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Inline::C is a Perl module that can Write Perl Subroutines in C. Inline::C is a module that allows you to write Perl subroutines i

License: Perl Artistic License
File size: 89K
Developer: Brian Ingerson
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Inline::C is a Perl module that can Write Perl Subroutines in C.

Inline::C is a module that allows you to write Perl subroutines in C. Since version 0.30 the Inline module supports multiple programming languages and each language has its own support module. This document describes how to use Inline with the C programming language. It also goes a bit into Perl C internals.

If you want to start working with programming examples right away, check out Inline::C-Cookbook. For more information on Inline in general, see Inline.


You never actually use Inline::C directly. It is just a support module for using with C. So the usage is always:
use Inline C => ...;
bind Inline C => ...;

Function Definitions

The Inline grammar for C recognizes certain function definitions (or signatures) in your C code. If a signature is recognized by Inline, then it will be available in Perl-space. That is, Inline will generate the "glue" necessary to call that function as if it were a Perl subroutine. If the signature is not recognized, Inline will simply ignore it, with no complaints. It will not be available from Perl-space, although it will be available from C-space.

Inline looks for ANSI/prototype style function definitions. They must be of the form:

return-type function-name ( type-name-pairs ) { ... }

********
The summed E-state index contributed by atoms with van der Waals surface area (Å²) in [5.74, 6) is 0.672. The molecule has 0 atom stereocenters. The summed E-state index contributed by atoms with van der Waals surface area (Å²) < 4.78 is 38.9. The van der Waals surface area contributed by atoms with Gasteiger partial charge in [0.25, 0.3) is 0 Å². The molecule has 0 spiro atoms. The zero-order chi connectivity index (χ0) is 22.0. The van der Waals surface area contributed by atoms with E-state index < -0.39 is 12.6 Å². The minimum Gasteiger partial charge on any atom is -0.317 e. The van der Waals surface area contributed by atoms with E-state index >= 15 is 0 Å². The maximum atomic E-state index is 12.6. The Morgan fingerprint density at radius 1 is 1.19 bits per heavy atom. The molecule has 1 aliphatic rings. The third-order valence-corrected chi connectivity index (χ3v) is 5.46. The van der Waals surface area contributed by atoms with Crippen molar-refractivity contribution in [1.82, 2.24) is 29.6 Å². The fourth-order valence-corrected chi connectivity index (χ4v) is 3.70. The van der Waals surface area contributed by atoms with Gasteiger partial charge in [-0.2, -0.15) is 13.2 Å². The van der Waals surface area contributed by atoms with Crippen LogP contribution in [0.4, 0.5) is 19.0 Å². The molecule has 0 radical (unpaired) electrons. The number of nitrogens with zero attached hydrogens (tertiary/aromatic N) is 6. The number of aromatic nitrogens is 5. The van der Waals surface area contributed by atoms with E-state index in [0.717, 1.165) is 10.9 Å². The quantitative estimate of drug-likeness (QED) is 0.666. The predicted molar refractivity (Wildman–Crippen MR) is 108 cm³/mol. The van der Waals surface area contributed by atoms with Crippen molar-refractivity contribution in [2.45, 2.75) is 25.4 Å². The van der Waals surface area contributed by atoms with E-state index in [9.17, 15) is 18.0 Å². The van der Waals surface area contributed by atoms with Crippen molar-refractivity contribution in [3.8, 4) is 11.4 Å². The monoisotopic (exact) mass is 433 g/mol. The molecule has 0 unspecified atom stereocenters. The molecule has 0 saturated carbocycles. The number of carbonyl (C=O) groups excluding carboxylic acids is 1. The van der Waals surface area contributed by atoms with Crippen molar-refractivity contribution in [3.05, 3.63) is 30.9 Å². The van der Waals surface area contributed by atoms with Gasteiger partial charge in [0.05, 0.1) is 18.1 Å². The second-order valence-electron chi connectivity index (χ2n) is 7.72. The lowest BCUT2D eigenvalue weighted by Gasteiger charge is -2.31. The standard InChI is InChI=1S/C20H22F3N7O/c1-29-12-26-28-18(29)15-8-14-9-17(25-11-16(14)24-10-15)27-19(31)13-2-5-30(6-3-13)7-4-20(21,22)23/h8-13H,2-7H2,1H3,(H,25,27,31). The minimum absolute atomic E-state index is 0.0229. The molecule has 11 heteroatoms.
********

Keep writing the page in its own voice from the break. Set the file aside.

The most common types are: int, long, double, char*, and SV*. But you can use any type for which Inline can find a typemap. Inline uses the typemap file distributed with Perl as the default. You can specify more typemaps with the TYPEMAPS configuration option.

A return type of void may also be used. The following are examples of valid function definitions.

int Foo(double num, char* str) {
void Foo(double num, char* str) {
SV* Foo() {
void Foo(SV*, ...) {
long Foo(int i, int j, ...) {

The following definitions would not be recognized:

Foo(int i) { # no return type
int Foo(float f) { # no (default) typemap for float
int Foo(num, str) double num; char* str; {
void Foo(void) { # void only valid for return type

Notice that Inline only looks for function definitions, not function prototypes. Definitions are the syntax directly preceeding a function body. Also Inline does not scan external files, like headers. Only the code passed to Inline is used to create bindings; although other libraries can linked in, and called from C-space.


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